Horse Meat in Ready Meals

When my mother made food for her family the process was quite laborious. She had to go to the shops at Poplar’s Chrisp Street Market, which were directly under our maisonette. If she was making a lasagna or a spaghetti Bolognese or what we called “rondes” but are now known as hamburgers she bought beef from the butchers – not the best cuts because no one ate filet in Poplar and then the other ingredients from the Home and Colonial a few doors away. She would buy fresh vegetables from her favourite market stall and bring them home.

She set up her mincing machine which was a steel affair which screwed onto the table for support, minced the beef and then prepared the ingredients and cooked the meal. She had selected the beef and minced it herself.

Today most people will buy lasagna ready made from a supermarket. It saves quite a lot of time. The companies that make the lasagna that sell it to the supermarkets do not do an industrial version of what my mother did. They do not go to the abattoir or wholesale butchers to select their beef, but buy it ready minced from companies that buy the beef and mince it.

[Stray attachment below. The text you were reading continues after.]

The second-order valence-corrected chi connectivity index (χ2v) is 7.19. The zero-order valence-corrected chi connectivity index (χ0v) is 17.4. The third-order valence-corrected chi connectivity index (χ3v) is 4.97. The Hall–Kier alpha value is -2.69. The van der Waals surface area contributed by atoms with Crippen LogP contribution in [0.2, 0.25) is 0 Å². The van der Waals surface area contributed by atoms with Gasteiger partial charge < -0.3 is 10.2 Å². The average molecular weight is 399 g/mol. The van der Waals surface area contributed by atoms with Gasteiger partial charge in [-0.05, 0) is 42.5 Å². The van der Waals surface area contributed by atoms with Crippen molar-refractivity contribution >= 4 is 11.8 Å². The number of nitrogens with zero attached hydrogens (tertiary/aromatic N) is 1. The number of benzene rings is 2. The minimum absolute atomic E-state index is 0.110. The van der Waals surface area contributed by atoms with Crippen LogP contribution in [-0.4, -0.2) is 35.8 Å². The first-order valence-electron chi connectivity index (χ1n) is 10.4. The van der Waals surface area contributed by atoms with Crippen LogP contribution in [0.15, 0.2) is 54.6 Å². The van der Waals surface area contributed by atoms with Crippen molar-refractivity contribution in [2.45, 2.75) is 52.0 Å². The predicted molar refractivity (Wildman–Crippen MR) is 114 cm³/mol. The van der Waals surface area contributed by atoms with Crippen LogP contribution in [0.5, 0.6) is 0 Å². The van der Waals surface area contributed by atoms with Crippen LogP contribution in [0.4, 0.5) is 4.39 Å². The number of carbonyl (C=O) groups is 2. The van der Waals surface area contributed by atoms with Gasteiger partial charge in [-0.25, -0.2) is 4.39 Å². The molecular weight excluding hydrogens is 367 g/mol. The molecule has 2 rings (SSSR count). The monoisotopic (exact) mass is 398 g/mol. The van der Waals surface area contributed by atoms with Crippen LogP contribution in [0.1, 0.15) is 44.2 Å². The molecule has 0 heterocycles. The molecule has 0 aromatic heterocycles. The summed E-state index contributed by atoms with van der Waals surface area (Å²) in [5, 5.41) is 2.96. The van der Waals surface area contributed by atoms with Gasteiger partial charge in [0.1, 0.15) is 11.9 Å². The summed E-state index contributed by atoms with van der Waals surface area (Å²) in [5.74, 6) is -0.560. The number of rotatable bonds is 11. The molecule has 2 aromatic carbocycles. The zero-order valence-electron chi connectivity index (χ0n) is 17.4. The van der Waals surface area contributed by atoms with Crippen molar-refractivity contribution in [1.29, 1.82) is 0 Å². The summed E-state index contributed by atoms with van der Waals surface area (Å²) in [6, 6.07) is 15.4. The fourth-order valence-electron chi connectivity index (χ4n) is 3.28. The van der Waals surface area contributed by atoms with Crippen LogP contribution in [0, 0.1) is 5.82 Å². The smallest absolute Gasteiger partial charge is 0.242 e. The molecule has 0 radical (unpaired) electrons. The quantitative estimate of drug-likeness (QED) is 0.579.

I guess if you buy beef that is ready minced it must be quite hard to know the quality of what you are buying. If you choose the meat as you but it and mince it yourself I doubt whether you could mistake horse meat for beef.

Food processing companies must frequently buy ingredients which they have never seen, never selected and never processed until they put them into the meal that they are making. Companies like Findus must have bought ready minced meat, rather than buying cuts of beef and supervising the mincing of it for their meals. The industrialised process must mean that mistakes will happen with the ingredients or that unscrupulous people who get involved in selling the ingredients will sell them food that is different from what the food processing company meant to buy.

The problem is the scale of the food production and the distance between production of the food from the making of the food. It seems quite normal to food processing companies based in England to buy ingredients from Poland, five hundred miles away and further. The further that your food has to travel, the more risk attaches to the quality of that food. Not only will you risk the food being brown or produced in unhealthy conditions or in ways that affect the environment adversely, but you will also suffer the deterioration of the food by the travel and the loss of taste that chilling or freezing usually brings to most foods.

It has been reported that the discovery of horse meat in could be disastrous for the meat processing industry; that would be no bad thing. Proper controls and accountability over all food ingredients would mean higher costs for ready meals. Perhaps people could cope with those higher costs by eating smaller portions. That also would be no bad thing.